Annie Jacobsen’s account of what nuclear war could look like based on facts sourced from exclusive interviews with presidential advisers


Important Takeaways:

  • Nuclear war so devastating survivors will envy the dead: As newly declassified documents reveal what Armageddon would look like – how a lightning attack from North Korea would leave a US President six minutes to decide the fate of the world
  • Ballistic missile launches are not uncommon. As a general rule, nuclear-armed nations inform one another of ballistic missile tests, usually via diplomatic back channels, because no one wants to start a nuclear war by accident.
  • Even Russia continues to notify the U.S. of its test launches. The exception is North Korea. None of the more than 100 missiles it has test-launched since January 2022 — including nuclear-capable weapons — was announced beforehand.
    • 1-5 seconds after launch
      • Measurements reveal the missile is not heading into space, as it would be for a satellite launch, or towards the Sea of Japan, as is commonplace in a test. Is this a provocative test or a nuclear attack?
      • A vast, world-wide network of U.S. intelligence, surveillance and reconnaissance assets begins churning out information.
      • In Colorado, combat pilots run towards fighter jets waiting on the Tarmac, ready to take to the air.
    • 15 seconds after launch
      • The ICBM has travelled far enough for satellite sensors to determine its trajectory more precisely. The outlook is catastrophic: the Monster is travelling towards the continental U.S.
    • Two minutes after launch
      • Beneath the Pentagon, inside the nuclear command bunker, the secretary of defense and the chairman of the Joint Chiefs of Staff take charge.
      • Once ground radars provide secondary confirmation that an attacking missile is on its way to the East Coast, a perilous nuclear warfighting strategy comes to the fore: Launch on Warning.
      • This means that once its early-warning systems have warned of an impending attack, the U.S. will not wait to physically absorb a nuclear blow before launching its counterattack.
    • Three minutes after launch
      • The president now faces an inexorably small decision-making window of time. What must happen next has been rehearsed by everyone in attendance on satellite comms, except, most likely, the president himself. Like almost all U.S. Presidents since John F. Kennedy, he is entirely underinformed about how to wage nuclear war when it happens.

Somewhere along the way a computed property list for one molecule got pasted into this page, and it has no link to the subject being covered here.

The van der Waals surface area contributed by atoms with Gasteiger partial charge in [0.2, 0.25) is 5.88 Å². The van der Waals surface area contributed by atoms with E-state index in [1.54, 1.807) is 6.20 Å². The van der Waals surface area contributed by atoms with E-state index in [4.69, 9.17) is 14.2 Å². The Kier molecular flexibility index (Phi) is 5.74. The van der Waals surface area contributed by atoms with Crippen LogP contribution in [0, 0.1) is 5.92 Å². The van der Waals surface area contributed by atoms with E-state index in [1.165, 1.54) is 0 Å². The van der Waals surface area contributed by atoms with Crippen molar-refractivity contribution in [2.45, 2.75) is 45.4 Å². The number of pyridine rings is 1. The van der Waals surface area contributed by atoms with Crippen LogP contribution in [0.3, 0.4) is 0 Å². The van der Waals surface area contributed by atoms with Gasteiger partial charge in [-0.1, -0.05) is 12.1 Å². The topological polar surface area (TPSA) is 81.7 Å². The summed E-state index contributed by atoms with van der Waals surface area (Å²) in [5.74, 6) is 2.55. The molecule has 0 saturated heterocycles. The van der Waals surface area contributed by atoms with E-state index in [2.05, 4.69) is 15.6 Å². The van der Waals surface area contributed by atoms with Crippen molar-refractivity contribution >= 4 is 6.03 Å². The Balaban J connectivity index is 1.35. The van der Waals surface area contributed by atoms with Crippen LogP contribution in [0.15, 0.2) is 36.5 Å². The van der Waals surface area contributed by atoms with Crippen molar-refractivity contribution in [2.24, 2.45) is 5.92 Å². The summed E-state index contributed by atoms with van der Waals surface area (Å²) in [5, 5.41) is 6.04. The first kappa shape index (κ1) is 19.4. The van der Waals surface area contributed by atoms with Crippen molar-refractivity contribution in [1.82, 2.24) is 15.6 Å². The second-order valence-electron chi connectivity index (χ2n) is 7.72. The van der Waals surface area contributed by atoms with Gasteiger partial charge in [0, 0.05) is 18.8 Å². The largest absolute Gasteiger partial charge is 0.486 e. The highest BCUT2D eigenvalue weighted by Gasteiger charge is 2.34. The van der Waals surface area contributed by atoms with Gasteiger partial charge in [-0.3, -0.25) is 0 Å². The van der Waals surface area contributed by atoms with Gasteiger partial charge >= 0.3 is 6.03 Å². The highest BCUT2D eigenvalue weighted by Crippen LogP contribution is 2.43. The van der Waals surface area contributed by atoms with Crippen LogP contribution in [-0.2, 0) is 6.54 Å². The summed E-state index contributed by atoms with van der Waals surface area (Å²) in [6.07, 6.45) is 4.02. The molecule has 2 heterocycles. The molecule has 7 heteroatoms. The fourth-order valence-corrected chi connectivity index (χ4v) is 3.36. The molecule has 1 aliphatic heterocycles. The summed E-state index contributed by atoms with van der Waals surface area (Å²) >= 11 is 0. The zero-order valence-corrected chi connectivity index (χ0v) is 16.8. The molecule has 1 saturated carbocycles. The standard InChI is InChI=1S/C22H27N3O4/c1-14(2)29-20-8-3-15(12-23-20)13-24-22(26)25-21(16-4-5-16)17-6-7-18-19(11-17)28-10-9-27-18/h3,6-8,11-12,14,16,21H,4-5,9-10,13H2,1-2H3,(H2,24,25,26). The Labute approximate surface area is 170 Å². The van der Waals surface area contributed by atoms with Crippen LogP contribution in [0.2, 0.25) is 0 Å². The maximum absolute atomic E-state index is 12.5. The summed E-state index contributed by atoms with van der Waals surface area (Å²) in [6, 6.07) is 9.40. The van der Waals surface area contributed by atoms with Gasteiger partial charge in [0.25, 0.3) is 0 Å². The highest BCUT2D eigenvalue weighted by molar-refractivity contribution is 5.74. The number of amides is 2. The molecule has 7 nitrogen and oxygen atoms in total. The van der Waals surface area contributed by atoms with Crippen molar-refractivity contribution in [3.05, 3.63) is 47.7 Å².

• As Ronald Reagan lamented in his memoirs: ‘Six minutes to decide how to respond to a blip on a radar scope and decide whether to release Armageddon! How could anyone apply reason to a time like that?’
      • ‘Into the emergency bunker now,’ the special agent in charge shouts at the president. Two members of the Counter Assault Team (CAT) grab him by his armpits. He does not yet fully comprehend all that is going on, or how fast a counterattack must unfold.
    • Nine minutes after launch
      • At Clear Space Force Station in Alaska, the Long Range Discrimination Radar gets its first sight of the attacking missile as it comes over the horizon. A member of the Air Force picks up the red phone in front of her. ‘This is Clear,’ she reports. ‘Site report is valid. Number of objects is one.’
      • Now begins the attempt at interception, a feat ‘akin to shooting a bullet with a bullet’. But nine out of 20 hit-to-kill interceptor tests have failed. This means there is only a 55 per cent chance that the Monster will be shot down before it reaches its target.
      • Sure enough, the interception fails. So do three more consecutive attempts. The die is cast.
    • 16 minutes after launch
      • Satellite sensors have detected the exhaust on a submarine-launched ballistic missile (SLBM) which has breached the surface of the Pacific Ocean, 350 miles off the coast of California.
      • The dreaded SLBM can strike and hit a target inside the U.S. even faster than an ICBM.
    • 21 minutes after launch
      • The incoming submarine-launched missile races towards Diablo Canyon Power Plant, a 750-acre facility 85 ft above the Pacific. Diablo is the only nuclear power plant in California that remains active. When a nuclear weapon explodes in the air, the radiation released into the atmosphere will dissipate over time.
      • Attacking a nuclear reactor with a nuclear-armed missile is entirely different. It all but guarantees a core reactor meltdown, resulting in a nuclear catastrophe that will last for thousands of years.
      • The missile launched from the submarine explodes in Diablo Canyon. The nuclear power plant is consumed in a flash of nuclear light. There is a massive fireball. A facility-destroying blast. A nuclear mushroom cloud and a nuclear core meltdown.
      • Known to insiders as The Devil’s Scenario, the worst of the worst-case scenarios has come to pass.
    • 23 minutes after launch
      • As Marine One takes off, the president is told that a nuclear bomb has hit California. He removes the code card from his wallet and prepares to authorize a counterstrike against North Korea — one involving 82 nuclear warheads. This retaliatory strike will all but guarantee the deaths of millions of people — maybe even tens of millions of people — on the Korean peninsula alone.
    • 32 minutes after launch
      • The secretary of defense remains focused on getting the Russian President on the line. American ICBMs, launched from a missile field in Wyoming, must travel directly over Russia in order to reach North Korea.